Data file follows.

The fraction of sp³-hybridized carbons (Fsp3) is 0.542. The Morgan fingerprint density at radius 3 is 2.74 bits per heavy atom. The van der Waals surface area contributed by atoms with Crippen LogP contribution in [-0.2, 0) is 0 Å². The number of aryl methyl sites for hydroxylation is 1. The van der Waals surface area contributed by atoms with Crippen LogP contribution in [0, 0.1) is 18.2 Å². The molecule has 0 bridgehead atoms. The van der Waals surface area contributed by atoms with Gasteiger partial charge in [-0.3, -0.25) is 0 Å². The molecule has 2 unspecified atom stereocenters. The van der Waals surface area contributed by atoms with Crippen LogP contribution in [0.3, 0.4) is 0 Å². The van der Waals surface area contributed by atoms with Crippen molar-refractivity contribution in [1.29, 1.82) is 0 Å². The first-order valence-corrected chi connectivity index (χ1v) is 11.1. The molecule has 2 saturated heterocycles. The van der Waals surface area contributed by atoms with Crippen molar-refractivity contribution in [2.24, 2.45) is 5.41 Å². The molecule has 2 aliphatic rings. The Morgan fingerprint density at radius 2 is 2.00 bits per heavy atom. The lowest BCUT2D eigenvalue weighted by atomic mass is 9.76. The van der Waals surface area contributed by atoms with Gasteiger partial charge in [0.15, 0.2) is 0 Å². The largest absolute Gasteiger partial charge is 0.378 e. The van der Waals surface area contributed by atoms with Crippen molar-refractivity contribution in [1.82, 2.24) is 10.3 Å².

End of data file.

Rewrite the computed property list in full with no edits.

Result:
The fraction of sp³-hybridized carbons (Fsp3) is 0.542. The Morgan fingerprint density at radius 3 is 2.74 bits per heavy atom. The van der Waals surface area contributed by atoms with Crippen LogP contribution in [-0.2, 0) is 0 Å². The number of aryl methyl sites for hydroxylation is 1. The van der Waals surface area contributed by atoms with Crippen LogP contribution in [0, 0.1) is 18.2 Å². The molecule has 0 bridgehead atoms. The van der Waals surface area contributed by atoms with Gasteiger partial charge in [-0.3, -0.25) is 0 Å². The molecule has 2 unspecified atom stereocenters. The van der Waals surface area contributed by atoms with Crippen LogP contribution in [0.3, 0.4) is 0 Å². The van der Waals surface area contributed by atoms with Crippen molar-refractivity contribution in [1.29, 1.82) is 0 Å². The first-order valence-corrected chi connectivity index (χ1v) is 11.1. The molecule has 2 saturated heterocycles. The van der Waals surface area contributed by atoms with Crippen molar-refractivity contribution in [2.24, 2.45) is 5.41 Å². The molecule has 2 aliphatic rings. The Morgan fingerprint density at radius 2 is 2.00 bits per heavy atom. The lowest BCUT2D eigenvalue weighted by atomic mass is 9.76. The van der Waals surface area contributed by atoms with Gasteiger partial charge in [0.15, 0.2) is 0 Å². The largest absolute Gasteiger partial charge is 0.378 e. The van der Waals surface area contributed by atoms with Crippen molar-refractivity contribution in [1.82, 2.24) is 10.3 Å².